Science and Technology Editor
Every year UC Santa Barbara (UCSB) elects one book to be featured under UCSB Reads. For 2023, the Davidson Library has chosen “Happy City” by Charles Montgomery. To commemorate this selection, the library held a zine workshop to identify and understand the themes of “Happy City” and express them through creating a zine.
For those unfamiliar with zines, a zine is a miniature magazine. The premise is to make your own miniature magazine using scraps from other magazines. Traditionally, zines are made by folding and cutting paper or classic book-binding techniques. Using magazines or newspapers, you can cut out pieces that appeal to you, arrange the scraps, and glue them into the book in whatever way you want.
Montgomery’s book dives deep into urban design and how it coincides with our happiness. The book encourages the readers to observe and analyze their own cities and whether or not their cities make them happy. When most cities are built, the happiness of its residents isn’t taken into consideration, which can be reflected in the well-being of those residents. Montgomery urges planners and developers to understand the research behind happiness and create cities that benefit their residents.
One of the major ideas that attendees were encouraged to think about when making their zine was what they would imagine a happy city to be like. For many people, that meant many things, including walkable cities, less traffic, and open spaces. A happy city could also mean a more connected community. One question that was asked us, “If you were to drop your wallet, would you trust that someone would return it to you?” From large infrastructure to community development, Montgomery touches upon both big and small pieces of what can create a “happy city.”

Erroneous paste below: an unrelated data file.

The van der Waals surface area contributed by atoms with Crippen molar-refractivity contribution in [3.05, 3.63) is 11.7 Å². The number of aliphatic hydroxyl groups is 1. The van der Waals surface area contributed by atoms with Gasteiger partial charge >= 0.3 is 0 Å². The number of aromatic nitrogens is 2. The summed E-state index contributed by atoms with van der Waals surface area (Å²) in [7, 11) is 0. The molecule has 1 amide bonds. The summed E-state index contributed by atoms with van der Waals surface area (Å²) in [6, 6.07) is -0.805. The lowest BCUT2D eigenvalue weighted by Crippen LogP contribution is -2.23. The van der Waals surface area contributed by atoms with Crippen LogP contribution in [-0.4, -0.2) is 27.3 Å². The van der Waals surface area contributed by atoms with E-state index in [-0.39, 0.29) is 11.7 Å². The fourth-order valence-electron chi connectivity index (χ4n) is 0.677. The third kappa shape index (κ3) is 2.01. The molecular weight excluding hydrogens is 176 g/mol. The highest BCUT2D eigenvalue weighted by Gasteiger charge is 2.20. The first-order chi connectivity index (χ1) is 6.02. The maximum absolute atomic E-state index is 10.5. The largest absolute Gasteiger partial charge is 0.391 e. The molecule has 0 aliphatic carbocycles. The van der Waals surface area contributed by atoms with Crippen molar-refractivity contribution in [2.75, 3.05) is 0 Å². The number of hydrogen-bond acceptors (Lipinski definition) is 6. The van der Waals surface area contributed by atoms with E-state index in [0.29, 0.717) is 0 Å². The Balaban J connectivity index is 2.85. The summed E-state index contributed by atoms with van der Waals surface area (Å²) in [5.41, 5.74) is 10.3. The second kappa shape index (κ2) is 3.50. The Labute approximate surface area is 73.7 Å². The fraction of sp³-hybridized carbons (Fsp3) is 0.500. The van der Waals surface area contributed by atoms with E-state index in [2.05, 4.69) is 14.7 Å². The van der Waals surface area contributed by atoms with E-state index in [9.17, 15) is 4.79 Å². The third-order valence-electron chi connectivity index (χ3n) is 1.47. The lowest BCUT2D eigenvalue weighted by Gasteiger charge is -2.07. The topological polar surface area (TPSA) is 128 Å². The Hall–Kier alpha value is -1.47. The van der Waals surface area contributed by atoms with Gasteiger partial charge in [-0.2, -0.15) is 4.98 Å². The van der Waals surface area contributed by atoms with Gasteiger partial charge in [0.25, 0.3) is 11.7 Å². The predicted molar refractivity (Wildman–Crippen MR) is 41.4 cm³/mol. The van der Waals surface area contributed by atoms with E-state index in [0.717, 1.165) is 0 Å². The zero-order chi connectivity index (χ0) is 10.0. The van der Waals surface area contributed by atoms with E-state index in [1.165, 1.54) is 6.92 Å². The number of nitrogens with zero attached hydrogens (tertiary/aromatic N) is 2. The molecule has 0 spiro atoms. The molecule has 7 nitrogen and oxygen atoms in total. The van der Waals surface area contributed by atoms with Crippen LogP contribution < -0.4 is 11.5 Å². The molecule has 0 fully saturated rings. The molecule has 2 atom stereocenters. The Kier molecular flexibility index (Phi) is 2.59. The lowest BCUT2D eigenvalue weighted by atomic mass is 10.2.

Regardless of whether you had read the book or not, the workshop was open to anyone and was a great way to express your creativity. With many materials supplied, from magazines to colored paper, the attendees were able to create zines that expressed what they thought represented a happy city. There were many examples to help spark an idea on how to make your zine.
When creating my own zine, I went in with an open mind. Rather than constraining my creativity, I gravitated to pieces in the magazines that stood out to me, whether that was a colorful landscape or a photo capturing a crucial moment. The color green was consistent in my zine as well as scraps that indicated an inclusive community. Towards the end, my zine represented a city that could be enjoyed by everyone and could harbor happiness for a new generation of residents.
The zine workshop for “Happy City” was a refreshing and calming experience that encouraged us to be creative and think about the development of our cities. It also highlighted the amazing work done by Montgomery through his call for better infrastructure and well-being. Being able to put together a zine could be an outlet for you to embrace your creativity. If you ever have the opportunity to attend another zine workshop for another UCSB Reads book, I highly recommend you to do so.